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Music Reviews

Everclear

Everclear

Slow Motion Daydream

Capitol

Everclear’s latest disc Slow Motion Daydream (the sixth offering from the Oregon trio) sounds like much of their previous work. With radio hits like “Santa Monica,” “Father of Mine” and “AM Radio,” from Sparkle and Fade, So Much For The Afterglow and Songs From An American Movie, respectively, it’s understandable that the band would want to go back to the formula that has brought them moderate mainstream success (e.g. MTV videos and radio airplay). The problem with going back to a tried-and-true formula is that it’s predictable, pedestrian and ultimately boring, especially if that formula wasn’t all that fantastic to begin with.

In the past, singer/songwriter/producer Art Alexakis has used his own trials and tribulations to craft songs about American life. It’s no secret that the forty-year-old has gone through some tough times (growing up a white kid in the projects with a single mom who had no money and struggling with a bad drug problem a few years back), but all of that is in the past and Alexakis apparently leads a well-adjusted life. With Slow Motion Daydream, the band’s motivating force continues his Americana commentary with such songs like the lead single “Volvo Driving Soccer Mom” (about an ex-bad girl turned good housewife) and “Blackjack” (a song about scary John Ashcroft), but that commentary, boasted as “emotionally complex” by the press release, is anything but.

To the band’s credit, Everclear attempt to get back to their grunge roots with a noisier, less produced album. Unfortunately, it doesn’t make up for the insincerity that comes off in the songs. Though it’s quite possible that Alexakis truly means his words in “New Blue Champion” (“I can see the light above me / I hear the sound of a brand new day / I am not going to settle for less / And I don’t think things are / ever going to change”), it’s hard to believe such clichéd testaments when they’re superficially sung, devoid of any true emotion.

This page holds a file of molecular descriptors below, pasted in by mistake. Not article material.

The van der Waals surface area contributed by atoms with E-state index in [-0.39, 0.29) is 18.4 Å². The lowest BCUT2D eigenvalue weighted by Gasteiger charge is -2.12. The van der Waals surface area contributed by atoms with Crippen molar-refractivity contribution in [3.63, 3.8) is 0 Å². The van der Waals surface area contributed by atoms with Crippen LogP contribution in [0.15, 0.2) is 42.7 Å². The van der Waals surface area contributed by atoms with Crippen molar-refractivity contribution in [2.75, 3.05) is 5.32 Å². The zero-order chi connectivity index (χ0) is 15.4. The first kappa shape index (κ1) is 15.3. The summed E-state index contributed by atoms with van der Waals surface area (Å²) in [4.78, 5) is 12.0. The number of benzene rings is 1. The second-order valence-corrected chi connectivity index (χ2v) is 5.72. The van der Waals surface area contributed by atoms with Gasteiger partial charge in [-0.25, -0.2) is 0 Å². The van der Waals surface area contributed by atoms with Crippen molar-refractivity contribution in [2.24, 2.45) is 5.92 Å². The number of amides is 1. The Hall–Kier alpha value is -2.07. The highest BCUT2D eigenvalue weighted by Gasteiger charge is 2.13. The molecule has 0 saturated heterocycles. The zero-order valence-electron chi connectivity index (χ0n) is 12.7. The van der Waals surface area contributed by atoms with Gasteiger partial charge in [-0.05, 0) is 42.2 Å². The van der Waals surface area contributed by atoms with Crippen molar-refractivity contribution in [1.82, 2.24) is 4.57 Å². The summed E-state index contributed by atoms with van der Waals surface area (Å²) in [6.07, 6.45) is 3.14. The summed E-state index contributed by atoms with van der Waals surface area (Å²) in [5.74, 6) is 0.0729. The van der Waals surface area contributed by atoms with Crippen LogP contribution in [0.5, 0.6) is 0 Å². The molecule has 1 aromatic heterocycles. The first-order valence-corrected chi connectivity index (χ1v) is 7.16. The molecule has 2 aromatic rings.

Slow Motion Daydream is a real treat for Everclear fans since it’s just a continuation of the Everclear sound, even if that sound is contrived and average.

Capitol Records: http://capitolrecords.com/ • Everclear: http://www.everclearonline.com/

Categories
Music Reviews

The Sights

The Sights

Got What We Want

Fall of Rome

The Sights are a foursome of twenty-something guys from Detroit. But just because they’re from the Motor City, don’t assume they sound anything like The White Stripes, because, let me tell you, they don’t. While the Stripes pay homage to their old blues influences (e.g. Charlie Patton, Bukka White, Robert Johnson), and, as of late, have come off as pretentious, the Sights are full of nothing but humble fun. Their sophomore album, Got What We Want, is a collection of 11 songs, awash with the pop sensibilities of the ’60s, and a bit of blues and psychedelia thrown in for good measure.

Due to the famously foam-at-the-mouth British rags, the Sights are big in the UK but have yet to break at home in the States. After their debut album, Are You Green?, was released in 1999, the trio transformed into a four-piece and became one of the most whispered about bands in Detroit. With Got What We Want, the Sights have got the goodtimey-rock sound down, and when you listen to the record, you can’t help but feel a little bit happier than before. It’s an album full of innocence, taking you back to a more fortunate time when people drank soda at the local diner.

Lead single “Don’t Want You Back” is chock full of Beach Boys harmonies, and the hand-clapping “It Would Be Nice (To Have You Around)” must be a helluva catchy tune live. “Sorry Revisited” is an ode to space rock, while album-closer “Nobody,” with its pulsing bass and soulful vocals, completely breaks away from the sound of the other tracks. Though most of Got What We Want‘s lyrics are not particularly original and the song subjects are pretty cliché, the Sights have managed to put out a record that’s thoroughly enjoyable.

The Sights: http://www.thatsightsband.com/